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|Title:||Molecular and conformational basis of a specific and high-affinity interaction between AlbA and albicidin phytotoxin|
|Source:||Weng, L.-X., Wang, L.-H., Xu, J.-L., Wu, J.-E., Li, Q., Zhang, L.-H. (2005-03). Molecular and conformational basis of a specific and high-affinity interaction between AlbA and albicidin phytotoxin. Applied and Environmental Microbiology 71 (3) : 1445-1452. ScholarBank@NUS Repository. https://doi.org/10.1128/AEM.71.3.1445-1452.2005|
|Abstract:||The albA gene of Klebsiella oxytoca encodes a protein of 221 amino acids that binds the albicidin phytotoxin with a high affinity (dissociation constant = 6.4 × 10-8 M). For this study, circular dichroism (CD) spectrometry and an alanine scanning mutagenesis approach were used in combination to investigate the molecular and conformational mechanisms of this high-affinity protein-ligand interaction. CD analysis revealed that AlbA contains a high-affinity binding site, and binding of the albicidin ligand to AlbA in a low-ionic-strength environment induced significant conformational changes. The ligand-dependent conformational changes of AlbA were specific and rapid and reached a stable plateau within seconds after the addition of the antibiotic. However, such conformational changes were not detected when AlbA and albicidin were mixed in the high-ionic-strength buffer that is required for maximal binding activity. Based on the conceptual model of protein-ligand interaction, we propose that a threshold ion strength allows AlbA to complete its conformational rearrangement and resume its original stable structure for accommodation of the bound albicidin. Mutagenesis analysis showed that the replacement of Lys106, Trp110, Tyr113, Leu 114, Tyr126, Pro134, and Trp162 with alanine did not change the overall conformational structure of AlbA but decreased the albicidin binding activity about 30 to 60%. We conclude that these residues, together with the previously identified essential residue His 125, constitute a high-affinity binding pocket for the ligand albicidin. The results also suggest that hydrophobic and electrostatic potentials of these key amino acid residues may play important roles in the AlbA-albicidin interaction. Copyright © 2005, American Society for Microbiology. All Rights Reserved.|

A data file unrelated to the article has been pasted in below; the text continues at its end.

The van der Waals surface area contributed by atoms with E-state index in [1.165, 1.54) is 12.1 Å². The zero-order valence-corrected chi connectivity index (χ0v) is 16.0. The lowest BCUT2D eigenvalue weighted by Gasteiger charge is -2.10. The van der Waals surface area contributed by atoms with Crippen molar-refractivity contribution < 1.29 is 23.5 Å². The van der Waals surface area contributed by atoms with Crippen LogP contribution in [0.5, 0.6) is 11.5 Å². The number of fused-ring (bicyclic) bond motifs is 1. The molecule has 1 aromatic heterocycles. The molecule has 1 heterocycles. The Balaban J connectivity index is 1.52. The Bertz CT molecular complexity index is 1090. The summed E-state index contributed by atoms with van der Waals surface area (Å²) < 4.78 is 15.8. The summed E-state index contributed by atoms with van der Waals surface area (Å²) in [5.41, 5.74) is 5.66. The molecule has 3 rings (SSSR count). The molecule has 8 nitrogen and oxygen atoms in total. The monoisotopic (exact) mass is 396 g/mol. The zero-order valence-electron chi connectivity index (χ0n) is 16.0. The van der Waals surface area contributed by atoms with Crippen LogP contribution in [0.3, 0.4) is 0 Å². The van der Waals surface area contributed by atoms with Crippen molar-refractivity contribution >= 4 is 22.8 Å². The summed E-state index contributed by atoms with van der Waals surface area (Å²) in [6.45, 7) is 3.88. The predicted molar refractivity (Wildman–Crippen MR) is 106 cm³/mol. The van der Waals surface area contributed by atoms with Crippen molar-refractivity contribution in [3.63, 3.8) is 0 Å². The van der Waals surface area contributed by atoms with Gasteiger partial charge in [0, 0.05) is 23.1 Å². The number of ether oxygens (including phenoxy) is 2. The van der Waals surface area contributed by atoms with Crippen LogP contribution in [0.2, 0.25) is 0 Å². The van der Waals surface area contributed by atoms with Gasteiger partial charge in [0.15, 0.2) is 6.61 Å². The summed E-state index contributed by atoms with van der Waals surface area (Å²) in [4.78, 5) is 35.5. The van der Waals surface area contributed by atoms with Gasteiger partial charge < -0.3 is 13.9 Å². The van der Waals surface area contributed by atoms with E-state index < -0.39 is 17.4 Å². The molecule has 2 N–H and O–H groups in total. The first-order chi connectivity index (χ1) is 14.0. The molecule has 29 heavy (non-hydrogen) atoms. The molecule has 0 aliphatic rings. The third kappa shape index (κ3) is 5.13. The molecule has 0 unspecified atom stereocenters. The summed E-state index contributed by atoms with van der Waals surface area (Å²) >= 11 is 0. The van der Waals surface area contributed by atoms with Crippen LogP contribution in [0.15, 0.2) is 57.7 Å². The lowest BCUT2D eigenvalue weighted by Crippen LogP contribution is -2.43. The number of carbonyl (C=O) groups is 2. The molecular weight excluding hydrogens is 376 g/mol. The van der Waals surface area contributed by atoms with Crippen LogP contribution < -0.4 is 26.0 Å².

|Source Title:||Applied and Environmental Microbiology|
|Appears in Collections:||Staff Publications|
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